Featured Research

from universities, journals, and other organizations

New program improves care for those with advanced illness

Date:
January 3, 2012
Source:
Oregon Health & Science University
Summary:
A new program, which was created by health care professionals two decades ago in an effort to ensure the wishes of those with advanced illness are followed, has now spread to 34 states in the United States.

Oregon's groundbreaking Physician Orders for Life Sustaining Treatment program (POLST) is featured in the latest edition of the Journal of The American Medical Association. The program, which was created by health care professionals two decades ago in an effort to ensure the wishes of those with advanced illness are followed, has now spread to 34 states around the country.

The program's key component is an order form that provides clear instruction about the patient's health care preferences to health professionals, such as paramedics and emergency room physicians, when a patient cannot communicate these wishes themselves. The form allows patients to request that they receive or refrain from certain measures such as CPR or intensive care. In addition, Oregon's program includes a registry that offers 24-hour access to emergency workers when the printed form cannot be located.

The JAMA article highlights the latest research to gauge the impacts of the program. That data revealed:

  • 25,142 people were enrolled in Oregon's registry during the first year of operation.
  • 86 percent of patients in the POLST program are 65 or older.
  • 28 percent wished to receive CPR if needed.
  • 72 percent had a "Do Not Resuscitate" order.
  • 50 percent of patients who had a DNR order wanted to be hospitalized.

"Our study shows that resuscitation is not the most important question for people with advanced illness and frailty," said Susan Tolle, M.D., director of the Center for Ethics in Health Care at Oregon Health & Science University and senior author on the study. OHSU administers both the program and the registry. "Not only is CPR unlikely to be successful in patients with advanced illness, but knowing that the patient has a DNR order does not predict what other treatments they want or do not want. Half of patients with a DNR order wanted to return to the hospital and half did not. POLST orders for scope of treatment clarify which patients want to be hospitalized and whether they would want intensive care in a time of crisis."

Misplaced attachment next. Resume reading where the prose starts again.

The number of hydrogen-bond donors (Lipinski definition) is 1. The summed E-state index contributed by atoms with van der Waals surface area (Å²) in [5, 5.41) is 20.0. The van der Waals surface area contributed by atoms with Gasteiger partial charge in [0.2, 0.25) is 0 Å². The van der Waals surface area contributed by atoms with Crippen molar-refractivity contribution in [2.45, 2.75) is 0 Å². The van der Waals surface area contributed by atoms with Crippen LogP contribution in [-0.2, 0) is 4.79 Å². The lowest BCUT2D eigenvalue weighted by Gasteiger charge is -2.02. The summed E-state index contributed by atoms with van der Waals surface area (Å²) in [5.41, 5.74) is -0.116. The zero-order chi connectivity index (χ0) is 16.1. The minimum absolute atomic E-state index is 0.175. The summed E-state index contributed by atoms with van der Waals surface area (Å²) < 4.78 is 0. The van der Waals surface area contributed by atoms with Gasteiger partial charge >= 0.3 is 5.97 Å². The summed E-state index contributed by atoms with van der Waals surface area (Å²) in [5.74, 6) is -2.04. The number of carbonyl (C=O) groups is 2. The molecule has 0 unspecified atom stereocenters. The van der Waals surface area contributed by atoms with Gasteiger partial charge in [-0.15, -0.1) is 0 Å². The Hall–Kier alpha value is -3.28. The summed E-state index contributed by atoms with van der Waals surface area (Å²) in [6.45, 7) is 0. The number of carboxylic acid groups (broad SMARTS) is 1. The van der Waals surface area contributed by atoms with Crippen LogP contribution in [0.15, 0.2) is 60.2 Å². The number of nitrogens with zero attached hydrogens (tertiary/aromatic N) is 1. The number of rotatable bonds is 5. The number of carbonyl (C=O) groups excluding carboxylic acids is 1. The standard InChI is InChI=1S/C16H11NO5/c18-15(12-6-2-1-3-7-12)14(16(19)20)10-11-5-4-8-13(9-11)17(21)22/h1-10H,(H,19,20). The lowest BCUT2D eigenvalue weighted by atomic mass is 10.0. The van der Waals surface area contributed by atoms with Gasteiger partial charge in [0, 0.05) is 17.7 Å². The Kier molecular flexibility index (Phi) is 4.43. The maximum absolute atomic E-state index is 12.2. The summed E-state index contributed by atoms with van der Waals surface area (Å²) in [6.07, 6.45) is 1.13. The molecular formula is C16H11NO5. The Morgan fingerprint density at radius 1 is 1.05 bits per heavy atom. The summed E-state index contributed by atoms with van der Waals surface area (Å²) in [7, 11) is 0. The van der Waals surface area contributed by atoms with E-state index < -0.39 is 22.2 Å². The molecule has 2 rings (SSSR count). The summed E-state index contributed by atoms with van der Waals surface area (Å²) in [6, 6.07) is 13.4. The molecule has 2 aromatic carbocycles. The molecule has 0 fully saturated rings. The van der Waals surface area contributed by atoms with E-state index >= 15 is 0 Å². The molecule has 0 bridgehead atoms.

"The POLST program creates a system that has been shown to have advantages over traditional advance directives and do-not-resuscitate orders by providing a more comprehensive set of medical orders based on patient preferences and ensuring that patients receive the medical treatment they want with a high degree of accuracy," added Alvin H. Moss, M.D., director of the West Virginia Center for End-of-Life Care, which oversees the Physician Orders for Scope of Treatment (POLST) program, a program comparable to Oregon's POLST program, and the WV e-Directive Registry. "The Oregon POLST registry is the final step in completing the system and makes those orders available to treating health care providers in an emergency."

One of the important aspects of the POLST program is its ability to launch important discussions among patients, their loved ones and health care professionals. When these discussions occur in the early stages of advanced illness for frailty, patients can share their wishes in case they are unable to communicate in a time of crisis. In addition, the program offers families some peace of mind because when a patient fills out a POLST form, the burden of family members who previously could only speculate on their loved one's wishes, need not do so anymore.